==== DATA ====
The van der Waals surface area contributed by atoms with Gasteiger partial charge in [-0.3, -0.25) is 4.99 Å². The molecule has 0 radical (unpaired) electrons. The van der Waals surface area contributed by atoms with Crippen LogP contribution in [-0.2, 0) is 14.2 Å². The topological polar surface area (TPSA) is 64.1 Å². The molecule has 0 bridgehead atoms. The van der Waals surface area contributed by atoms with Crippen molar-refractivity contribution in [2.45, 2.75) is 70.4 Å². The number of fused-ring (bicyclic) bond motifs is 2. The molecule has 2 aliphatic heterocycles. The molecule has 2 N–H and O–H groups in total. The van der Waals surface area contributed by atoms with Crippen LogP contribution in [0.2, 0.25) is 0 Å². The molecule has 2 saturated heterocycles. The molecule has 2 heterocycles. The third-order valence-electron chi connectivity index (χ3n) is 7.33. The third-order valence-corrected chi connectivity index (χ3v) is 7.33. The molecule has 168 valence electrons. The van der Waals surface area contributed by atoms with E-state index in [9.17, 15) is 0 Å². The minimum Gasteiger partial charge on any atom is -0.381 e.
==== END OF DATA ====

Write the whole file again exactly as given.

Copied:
The van der Waals surface area contributed by atoms with Gasteiger partial charge in [-0.3, -0.25) is 4.99 Å². The molecule has 0 radical (unpaired) electrons. The van der Waals surface area contributed by atoms with Crippen LogP contribution in [-0.2, 0) is 14.2 Å². The topological polar surface area (TPSA) is 64.1 Å². The molecule has 0 bridgehead atoms. The van der Waals surface area contributed by atoms with Crippen molar-refractivity contribution in [2.45, 2.75) is 70.4 Å². The number of fused-ring (bicyclic) bond motifs is 2. The molecule has 2 aliphatic heterocycles. The molecule has 2 N–H and O–H groups in total. The van der Waals surface area contributed by atoms with Crippen LogP contribution in [0.2, 0.25) is 0 Å². The molecule has 2 saturated heterocycles. The molecule has 2 heterocycles. The third-order valence-electron chi connectivity index (χ3n) is 7.33. The third-order valence-corrected chi connectivity index (χ3v) is 7.33. The molecule has 168 valence electrons. The van der Waals surface area contributed by atoms with E-state index in [9.17, 15) is 0 Å². The minimum Gasteiger partial charge on any atom is -0.381 e.